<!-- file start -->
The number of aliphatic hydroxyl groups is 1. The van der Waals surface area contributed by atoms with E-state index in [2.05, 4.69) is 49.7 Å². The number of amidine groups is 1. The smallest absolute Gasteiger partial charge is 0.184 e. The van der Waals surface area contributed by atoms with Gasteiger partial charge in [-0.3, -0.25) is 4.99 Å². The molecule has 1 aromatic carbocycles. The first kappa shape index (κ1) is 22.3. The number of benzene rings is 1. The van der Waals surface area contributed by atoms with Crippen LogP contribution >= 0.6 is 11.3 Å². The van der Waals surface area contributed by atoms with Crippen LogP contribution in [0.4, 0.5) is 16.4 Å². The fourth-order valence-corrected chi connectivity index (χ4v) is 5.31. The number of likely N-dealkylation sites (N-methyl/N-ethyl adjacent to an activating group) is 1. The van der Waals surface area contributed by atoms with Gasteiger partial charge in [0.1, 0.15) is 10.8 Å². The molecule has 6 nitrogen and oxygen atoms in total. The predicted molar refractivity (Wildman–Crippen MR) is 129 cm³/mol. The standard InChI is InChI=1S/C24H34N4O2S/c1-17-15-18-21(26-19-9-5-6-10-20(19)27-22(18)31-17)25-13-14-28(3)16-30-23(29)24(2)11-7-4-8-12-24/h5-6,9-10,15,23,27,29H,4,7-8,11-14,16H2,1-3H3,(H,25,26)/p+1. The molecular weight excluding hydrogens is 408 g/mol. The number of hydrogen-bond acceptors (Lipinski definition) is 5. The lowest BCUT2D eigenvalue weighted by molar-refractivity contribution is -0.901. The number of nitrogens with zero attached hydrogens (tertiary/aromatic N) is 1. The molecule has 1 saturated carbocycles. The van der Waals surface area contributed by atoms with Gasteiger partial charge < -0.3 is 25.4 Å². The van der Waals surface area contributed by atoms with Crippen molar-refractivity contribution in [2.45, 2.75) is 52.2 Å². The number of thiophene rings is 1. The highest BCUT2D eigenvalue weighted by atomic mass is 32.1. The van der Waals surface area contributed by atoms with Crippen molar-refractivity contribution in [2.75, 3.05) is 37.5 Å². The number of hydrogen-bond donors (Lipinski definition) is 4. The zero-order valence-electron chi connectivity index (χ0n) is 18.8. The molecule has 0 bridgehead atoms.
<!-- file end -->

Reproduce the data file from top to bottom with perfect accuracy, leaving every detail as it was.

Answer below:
The number of aliphatic hydroxyl groups is 1. The van der Waals surface area contributed by atoms with E-state index in [2.05, 4.69) is 49.7 Å². The number of amidine groups is 1. The smallest absolute Gasteiger partial charge is 0.184 e. The van der Waals surface area contributed by atoms with Gasteiger partial charge in [-0.3, -0.25) is 4.99 Å². The molecule has 1 aromatic carbocycles. The first kappa shape index (κ1) is 22.3. The number of benzene rings is 1. The van der Waals surface area contributed by atoms with Crippen LogP contribution >= 0.6 is 11.3 Å². The van der Waals surface area contributed by atoms with Crippen LogP contribution in [0.4, 0.5) is 16.4 Å². The fourth-order valence-corrected chi connectivity index (χ4v) is 5.31. The number of likely N-dealkylation sites (N-methyl/N-ethyl adjacent to an activating group) is 1. The van der Waals surface area contributed by atoms with Gasteiger partial charge in [0.1, 0.15) is 10.8 Å². The molecule has 6 nitrogen and oxygen atoms in total. The predicted molar refractivity (Wildman–Crippen MR) is 129 cm³/mol. The standard InChI is InChI=1S/C24H34N4O2S/c1-17-15-18-21(26-19-9-5-6-10-20(19)27-22(18)31-17)25-13-14-28(3)16-30-23(29)24(2)11-7-4-8-12-24/h5-6,9-10,15,23,27,29H,4,7-8,11-14,16H2,1-3H3,(H,25,26)/p+1. The molecular weight excluding hydrogens is 408 g/mol. The number of hydrogen-bond acceptors (Lipinski definition) is 5. The lowest BCUT2D eigenvalue weighted by molar-refractivity contribution is -0.901. The number of nitrogens with zero attached hydrogens (tertiary/aromatic N) is 1. The molecule has 1 saturated carbocycles. The van der Waals surface area contributed by atoms with Gasteiger partial charge < -0.3 is 25.4 Å². The van der Waals surface area contributed by atoms with Crippen molar-refractivity contribution in [2.45, 2.75) is 52.2 Å². The number of thiophene rings is 1. The highest BCUT2D eigenvalue weighted by atomic mass is 32.1. The van der Waals surface area contributed by atoms with Crippen molar-refractivity contribution in [2.75, 3.05) is 37.5 Å². The number of hydrogen-bond donors (Lipinski definition) is 4. The zero-order valence-electron chi connectivity index (χ0n) is 18.8. The molecule has 0 bridgehead atoms.